No, it developed through the project. To start with, searching for Lego began as a bit of fun, a treasure hunt with my children. At weekends and during summer holidays we’d scour the beaches to see what had washed up. Over the years I more or less forgot about the Lego. My children were older, we were living inland, a long way from the sea, and our trips to the beach became less frequent. When I moved to Cornwall I found a piece of Lego from the spill on my very first trip back to the beach. 13 years on and it was still washing up. I was amazed. But of course, there wasn’t just Lego. There was so much plastic. And I just started recording it.
What are some of the facts and figures that you’ve become aware of through the project?
The number of black Lego dragons that fell into the ocean from the Tokio Express amounts to nearly 34,000. There were 4,200 octopuses. The sheer volumes of plastic that enter the ocean every year is between 8 and 13 million tonnes according to the Marine Conservation Society, a figure that is expected to increase to 29 million by the year by 2040. The numbers are mind-blowing.
You’ve amassed quite a collection now. How do you house everything, and are there any objects which you have collected that are of strong personal value to you?
I keep the Lego and the finds that fascinate me but don’t keep it all — there is far too much. I try and ‘rehome’ as much as I can. I keep all the tiny toy animals we find. Some are quite old, given away in cereal packets in the ’50s and ’60s. They take me back to my childhood. My sister had a toy farm in the ’60s and every time I find a tiny plastic pig or chicken washed up I remember her lying on the bedroom floor, surrounded by miniature farm animals — ducks, chickens, and horses. The toy soldiers intrigue me too. Again, some are quite old, dating back to the ’50s and ’60s. I can honestly say I’ve never seen a child playing with them on the beach but we find hundreds. One particularly intriguing find was a 100-year-old block of gutta-percha from a shipwreck that took me on a journey through 19th century Java. I’d like to put on a display of the Lego one day. Some of the finds are already in museums — for example, the Tjipetir blocks — but I’m not sure how interested people would be in all my other finds!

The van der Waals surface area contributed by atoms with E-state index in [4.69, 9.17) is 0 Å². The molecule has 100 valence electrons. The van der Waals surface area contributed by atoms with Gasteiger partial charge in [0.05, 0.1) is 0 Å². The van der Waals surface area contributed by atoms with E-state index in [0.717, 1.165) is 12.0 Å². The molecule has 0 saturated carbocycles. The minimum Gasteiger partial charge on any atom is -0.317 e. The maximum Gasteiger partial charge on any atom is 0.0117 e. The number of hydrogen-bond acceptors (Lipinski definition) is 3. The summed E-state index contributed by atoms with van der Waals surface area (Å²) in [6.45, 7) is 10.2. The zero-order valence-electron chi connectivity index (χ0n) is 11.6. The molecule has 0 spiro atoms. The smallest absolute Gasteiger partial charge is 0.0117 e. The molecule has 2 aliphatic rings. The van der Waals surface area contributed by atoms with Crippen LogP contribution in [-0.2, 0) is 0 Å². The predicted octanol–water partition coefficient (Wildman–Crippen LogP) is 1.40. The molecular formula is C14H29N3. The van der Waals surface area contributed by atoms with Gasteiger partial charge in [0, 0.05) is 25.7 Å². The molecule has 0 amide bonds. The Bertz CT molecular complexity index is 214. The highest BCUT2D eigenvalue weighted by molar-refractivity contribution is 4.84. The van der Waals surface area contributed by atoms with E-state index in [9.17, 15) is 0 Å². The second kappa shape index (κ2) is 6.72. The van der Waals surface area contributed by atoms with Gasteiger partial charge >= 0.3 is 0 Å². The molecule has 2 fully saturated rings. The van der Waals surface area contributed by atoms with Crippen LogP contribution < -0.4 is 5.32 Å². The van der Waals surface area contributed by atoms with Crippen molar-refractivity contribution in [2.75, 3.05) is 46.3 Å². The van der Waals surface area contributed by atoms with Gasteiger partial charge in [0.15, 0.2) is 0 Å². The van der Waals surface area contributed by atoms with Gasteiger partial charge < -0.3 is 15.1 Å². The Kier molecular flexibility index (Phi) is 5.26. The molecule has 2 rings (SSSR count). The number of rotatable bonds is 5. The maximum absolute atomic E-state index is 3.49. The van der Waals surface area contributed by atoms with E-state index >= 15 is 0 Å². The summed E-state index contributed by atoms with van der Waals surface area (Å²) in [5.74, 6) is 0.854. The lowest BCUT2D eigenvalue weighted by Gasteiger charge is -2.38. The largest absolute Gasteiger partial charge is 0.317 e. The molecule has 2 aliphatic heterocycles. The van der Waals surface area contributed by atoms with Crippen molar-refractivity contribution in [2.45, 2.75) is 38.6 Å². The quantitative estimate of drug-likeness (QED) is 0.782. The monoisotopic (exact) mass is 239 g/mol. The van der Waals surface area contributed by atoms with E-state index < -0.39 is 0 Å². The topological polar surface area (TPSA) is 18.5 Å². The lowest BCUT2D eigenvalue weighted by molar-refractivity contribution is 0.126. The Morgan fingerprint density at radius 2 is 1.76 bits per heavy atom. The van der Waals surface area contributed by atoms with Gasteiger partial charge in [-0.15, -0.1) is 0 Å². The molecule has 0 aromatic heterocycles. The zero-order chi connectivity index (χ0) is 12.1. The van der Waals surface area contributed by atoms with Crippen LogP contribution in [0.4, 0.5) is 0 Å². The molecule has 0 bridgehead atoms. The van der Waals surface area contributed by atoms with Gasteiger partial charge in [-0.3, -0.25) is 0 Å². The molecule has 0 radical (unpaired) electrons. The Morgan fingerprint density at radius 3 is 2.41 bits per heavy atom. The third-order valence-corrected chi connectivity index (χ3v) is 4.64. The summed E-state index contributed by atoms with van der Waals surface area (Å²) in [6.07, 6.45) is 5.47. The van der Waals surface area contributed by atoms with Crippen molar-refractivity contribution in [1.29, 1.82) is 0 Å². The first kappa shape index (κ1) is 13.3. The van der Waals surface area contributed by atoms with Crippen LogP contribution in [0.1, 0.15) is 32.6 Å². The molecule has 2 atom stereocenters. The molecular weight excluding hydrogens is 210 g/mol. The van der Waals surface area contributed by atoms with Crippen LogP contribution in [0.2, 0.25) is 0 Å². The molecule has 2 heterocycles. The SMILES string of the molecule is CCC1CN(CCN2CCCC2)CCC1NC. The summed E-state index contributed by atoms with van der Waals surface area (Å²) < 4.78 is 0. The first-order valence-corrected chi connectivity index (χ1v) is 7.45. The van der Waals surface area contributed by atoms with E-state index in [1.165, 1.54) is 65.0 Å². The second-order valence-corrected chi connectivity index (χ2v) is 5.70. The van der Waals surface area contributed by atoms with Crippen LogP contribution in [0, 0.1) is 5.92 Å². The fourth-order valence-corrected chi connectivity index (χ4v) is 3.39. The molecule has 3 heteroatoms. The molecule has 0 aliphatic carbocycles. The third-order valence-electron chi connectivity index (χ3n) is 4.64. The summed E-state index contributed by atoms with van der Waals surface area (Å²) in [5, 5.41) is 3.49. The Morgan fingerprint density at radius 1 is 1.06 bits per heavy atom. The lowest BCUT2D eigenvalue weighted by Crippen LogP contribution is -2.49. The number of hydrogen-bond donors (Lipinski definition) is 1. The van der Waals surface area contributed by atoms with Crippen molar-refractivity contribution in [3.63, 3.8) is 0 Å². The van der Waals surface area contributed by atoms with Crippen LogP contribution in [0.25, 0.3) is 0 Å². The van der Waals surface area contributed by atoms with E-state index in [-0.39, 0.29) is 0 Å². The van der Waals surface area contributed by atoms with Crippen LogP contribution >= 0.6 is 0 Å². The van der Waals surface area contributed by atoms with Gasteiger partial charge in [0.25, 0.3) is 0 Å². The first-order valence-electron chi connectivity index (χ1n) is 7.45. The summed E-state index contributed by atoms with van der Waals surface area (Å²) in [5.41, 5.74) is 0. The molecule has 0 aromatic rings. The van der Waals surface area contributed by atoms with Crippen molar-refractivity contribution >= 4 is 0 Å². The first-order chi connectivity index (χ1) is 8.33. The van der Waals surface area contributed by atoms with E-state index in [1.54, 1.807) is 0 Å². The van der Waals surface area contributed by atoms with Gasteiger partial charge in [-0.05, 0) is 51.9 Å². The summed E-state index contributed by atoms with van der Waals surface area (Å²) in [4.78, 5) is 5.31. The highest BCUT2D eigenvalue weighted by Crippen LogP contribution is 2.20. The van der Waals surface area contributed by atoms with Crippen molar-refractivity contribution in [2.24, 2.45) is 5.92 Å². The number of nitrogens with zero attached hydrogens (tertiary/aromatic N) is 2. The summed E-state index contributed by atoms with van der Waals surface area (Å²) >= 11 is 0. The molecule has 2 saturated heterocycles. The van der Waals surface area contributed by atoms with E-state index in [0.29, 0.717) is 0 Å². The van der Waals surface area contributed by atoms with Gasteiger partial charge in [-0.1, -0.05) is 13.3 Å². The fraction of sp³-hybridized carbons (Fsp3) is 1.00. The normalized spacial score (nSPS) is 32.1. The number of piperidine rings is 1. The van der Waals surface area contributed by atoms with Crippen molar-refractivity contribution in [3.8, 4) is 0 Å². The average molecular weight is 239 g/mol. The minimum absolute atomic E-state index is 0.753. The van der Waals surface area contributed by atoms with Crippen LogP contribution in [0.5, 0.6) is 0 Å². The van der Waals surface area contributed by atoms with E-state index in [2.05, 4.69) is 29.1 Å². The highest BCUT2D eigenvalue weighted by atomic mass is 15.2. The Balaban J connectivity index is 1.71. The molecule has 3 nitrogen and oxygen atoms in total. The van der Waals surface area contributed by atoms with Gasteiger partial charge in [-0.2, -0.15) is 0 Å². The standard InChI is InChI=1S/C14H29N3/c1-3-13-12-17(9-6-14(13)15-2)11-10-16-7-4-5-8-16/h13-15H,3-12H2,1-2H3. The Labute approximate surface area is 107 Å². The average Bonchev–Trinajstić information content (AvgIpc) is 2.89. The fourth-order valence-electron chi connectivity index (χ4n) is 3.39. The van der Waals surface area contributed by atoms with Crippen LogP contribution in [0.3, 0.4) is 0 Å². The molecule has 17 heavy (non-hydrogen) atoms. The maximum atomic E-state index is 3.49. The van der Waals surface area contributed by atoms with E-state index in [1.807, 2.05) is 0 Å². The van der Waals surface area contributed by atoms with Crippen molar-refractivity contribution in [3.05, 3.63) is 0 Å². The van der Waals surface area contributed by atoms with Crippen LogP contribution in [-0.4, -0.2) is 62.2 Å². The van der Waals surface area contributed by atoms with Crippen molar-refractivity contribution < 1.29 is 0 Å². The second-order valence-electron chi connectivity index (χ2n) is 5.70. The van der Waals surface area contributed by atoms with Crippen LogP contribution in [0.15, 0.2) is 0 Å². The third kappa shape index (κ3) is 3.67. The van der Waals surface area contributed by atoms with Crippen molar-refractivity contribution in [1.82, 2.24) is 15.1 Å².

Your Lego Lost at Sea project has grown since you started collecting to now includes submissions from all over the world. What are some of the most interesting objects and stories from contributors?
I love the stories behind the Lego. The grandmother who took up dragon hunting in her ’80s, the vast distances people travel to hunt — from the US, Switzerland, Holland, Belgium, and beyond. The strange objects the fishermen trawl up in their nets, including Lego. Most of the Lego has been found by people who pick up plastic from beaches every day. Unsung heroes.
You’ve recently completed a book, Adrift: The Curious Tale of the Lego Lost at Sea. Beyond a chronicle of this project, what did you want to explore or examine in writing this?
It’s a voyage into the changing nature of beachcombing — how searching for Lego with my children ultimately opened my eyes to the amount of plastic in the ocean. The book will include pictures of all the different Lego bricks originally in the shipping container. Beachcombers have only found some of the pieces, there’s far more to be discovered. The book also covers how far the Lego has drifted over the years and what has happened to it over time. Other beachcombing finds are featured too.
It’s now over 20 years since the wreck of the Tokio Express – is there any way to estimate how much plastic remains, still to wash up?
It’s impossible to say. There are probably still millions of pieces of Lego out there – some buried in dunes and sandbanks, others lying at the bottom of the sea, perhaps buried in sand and sediments. The fishermen still haul Lego bricks up in their nets. It will probably be turning up for hundreds of years to come.
What sort of outlook for the future has this project given you, particularly in relation to how people engage with the sea?
While it started as a harmless treasure hunt with my children, a way to pass the time on vacation, ultimately it has made me realise how much plastic is in the sea and sand. I think the Lego story has made many of us aware of the longevity of plastic.